Rethinking European automotive competitiveness: The R&D CEE opportunity

Across the world, automotive leaders are fighting to gain an advantage in the implementation of new technologies, such as autonomous driving, vehicle connectivity, electrification, and shared mobility. Software is fundamental to these trends, putting unprecedented pressure on their R&D functions. The biggest structural challenge for Western Europe’s automotive companies is the high cost of and competition for software and R&D talent. The outlook shows an increasing trend. Over the next five years, software development in automotive is expected to grow 13 percent, which translates into an increase in demand for software engineers of 6 percent year over year.

Carmakers now compete vigorously with high-tech companies to be the emerging leaders who will make a difference, so the costs for attracting and retaining workers are rising. The number of unfilled positions in the information and communications technology (ICT) space in Western Europe (WE) rose by 43 percent between 2016 and 2018.

To remain successful, automotive players in WE need to rethink their R&D.

CEE offers advantages for developing automotive R&D

There are five reasons WE automotive companies might look toward CEE for a solution:

  • Available talent pool. The relevant talent pool in CEE is only 10 to 15 percent smaller than the one in Germany (6.6 million versus 8.0 million), and there is less competition given the relatively smaller presence of global engineering and IT companies in the region (Exhibit 1).
Competition for talent is less intense in Central and Eastern European countries because of fewer top engineering employers.
  • Competitive wages. The region’s R&D-related salary costs are 60 percent lower than in WE. Although this wage gap has recently narrowed somewhat in percentage terms, it has still grown in nominal terms over the past ten years, reaching up to €40,000 per employee per year.
  • Automotive manufacturing and R&D maturity. Several WE companies are already taking advantage of the CEE opportunity, but there is significant room for growth. In the automotive sector, R&D full-time-equivalent employees comprise only 1.9 percent of the workforce in CEE, compared to 13.4 percent in Germany (Exhibit 2).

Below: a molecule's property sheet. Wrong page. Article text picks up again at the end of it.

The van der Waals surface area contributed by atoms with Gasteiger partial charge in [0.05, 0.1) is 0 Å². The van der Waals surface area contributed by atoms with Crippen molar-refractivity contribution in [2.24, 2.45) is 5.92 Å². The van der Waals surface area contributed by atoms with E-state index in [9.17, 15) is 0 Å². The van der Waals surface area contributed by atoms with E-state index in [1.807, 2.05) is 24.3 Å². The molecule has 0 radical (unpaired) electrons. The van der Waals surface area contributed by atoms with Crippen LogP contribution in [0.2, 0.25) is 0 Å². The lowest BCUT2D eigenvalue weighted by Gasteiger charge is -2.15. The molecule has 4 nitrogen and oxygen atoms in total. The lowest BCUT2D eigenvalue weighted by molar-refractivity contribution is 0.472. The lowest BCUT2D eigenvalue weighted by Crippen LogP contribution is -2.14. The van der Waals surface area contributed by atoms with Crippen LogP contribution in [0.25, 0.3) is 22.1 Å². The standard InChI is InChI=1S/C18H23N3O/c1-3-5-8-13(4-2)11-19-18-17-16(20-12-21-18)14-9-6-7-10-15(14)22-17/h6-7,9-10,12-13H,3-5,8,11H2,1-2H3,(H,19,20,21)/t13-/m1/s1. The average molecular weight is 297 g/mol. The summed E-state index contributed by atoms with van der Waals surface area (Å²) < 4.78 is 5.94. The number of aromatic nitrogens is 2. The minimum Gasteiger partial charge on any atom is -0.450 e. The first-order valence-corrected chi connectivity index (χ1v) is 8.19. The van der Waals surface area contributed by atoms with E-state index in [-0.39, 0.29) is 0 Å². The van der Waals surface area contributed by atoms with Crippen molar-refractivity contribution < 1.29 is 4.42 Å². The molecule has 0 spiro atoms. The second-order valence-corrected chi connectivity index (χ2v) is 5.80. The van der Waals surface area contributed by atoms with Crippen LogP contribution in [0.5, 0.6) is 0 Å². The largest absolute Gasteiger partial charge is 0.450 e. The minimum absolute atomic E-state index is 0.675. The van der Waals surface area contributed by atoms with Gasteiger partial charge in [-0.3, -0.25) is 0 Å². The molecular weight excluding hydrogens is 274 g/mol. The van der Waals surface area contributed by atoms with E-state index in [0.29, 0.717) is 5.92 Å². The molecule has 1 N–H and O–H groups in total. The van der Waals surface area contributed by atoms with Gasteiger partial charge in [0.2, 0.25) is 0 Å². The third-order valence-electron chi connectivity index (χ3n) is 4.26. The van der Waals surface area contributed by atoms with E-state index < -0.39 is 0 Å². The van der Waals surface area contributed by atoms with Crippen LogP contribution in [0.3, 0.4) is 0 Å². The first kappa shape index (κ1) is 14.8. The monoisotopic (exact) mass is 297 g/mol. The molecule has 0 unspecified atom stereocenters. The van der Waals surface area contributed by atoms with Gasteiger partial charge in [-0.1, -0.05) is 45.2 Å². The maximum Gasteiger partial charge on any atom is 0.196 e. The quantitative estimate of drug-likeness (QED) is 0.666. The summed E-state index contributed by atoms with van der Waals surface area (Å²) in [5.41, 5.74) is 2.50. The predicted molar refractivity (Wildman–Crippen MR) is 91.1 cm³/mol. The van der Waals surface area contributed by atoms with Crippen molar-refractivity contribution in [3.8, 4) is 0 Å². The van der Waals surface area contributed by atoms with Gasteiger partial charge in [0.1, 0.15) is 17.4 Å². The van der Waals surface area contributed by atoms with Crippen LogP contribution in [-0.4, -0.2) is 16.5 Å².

There’s room for growth in Central and Eastern Europe, where R&D workers account for a comparatively small share of the automotive workforce.
  • Well-developed infrastructure. CEE boasts a network of easily accessible airports, relatively modern highway and rail systems, and well-developed digital infrastructure.
  • Government support. In various ways, the governments of CEE countries encourage this type of investment via a variety of incentives, including tax breaks, investment subsidies, streamlined bureaucratic processes, and funding for training partnerships with universities.

Developing R&D in CEE is likely to increase European automotive competitiveness

The near-sourcing of R&D activities from countries in CEE will likely increase the European automotive sector’s broader global competitiveness. As more companies look east to set up R&D centers, very specific long-term benefits accrue to both the automotive company and the CEE region as well:

  • Economic growth and resilience. A rise in R&D activity likely leads to GDP growth for the host country driven directly by both higher productivity and the greater incentive for governments and businesses to invest. Automotive players can benefit from economic growth in the region, because strong economies attract skilled people, which supports a talent pipeline and further strengthens the R&D ecosystem.
  • Talent-first economies. Sustained R&D activities also support a stronger talent base in CEE economies. By offering local career opportunities for an ambitious workforce, these activities are a remedy for the “brain drain” that many economies fear. Diversifying the skill base of the workforce is also a barrier against the reductions in manufacturing jobs that result from automation.
  • A robust advanced industries sector. Automotive R&D success in CEE makes the region even more attractive for other advanced sectors, such as machinery, robotics, and aerospace.

Both automotive players and CEE countries can help lay the foundation for success

Automotive players in WE who are serious about pursuing the R&D opportunity in CEE should set their ambitions at the CEO level. They can consider clear actions related to the identification of appropriate R&D activities, the selection of the right CEE location, and initiating the setup in the region.

Governments in CEE countries can help via an approach to enabling a sustainable R&D foot. Governments may facilitate further value creation by focusing on enhancing geographic clusters and encouraging partnerships among academic, commercial, social, and public institutions.

Several regional characteristics—related to workforce, industry ecosystem, infrastructure, and investment policies—make CEE a potentially attractive part of the R&D solution set. With highly methodical planning and multipartner collaborations, near-sourcing select R&D activities to CEE has the potential to help automotive companies remain competitive and support the economies of CEE countries.

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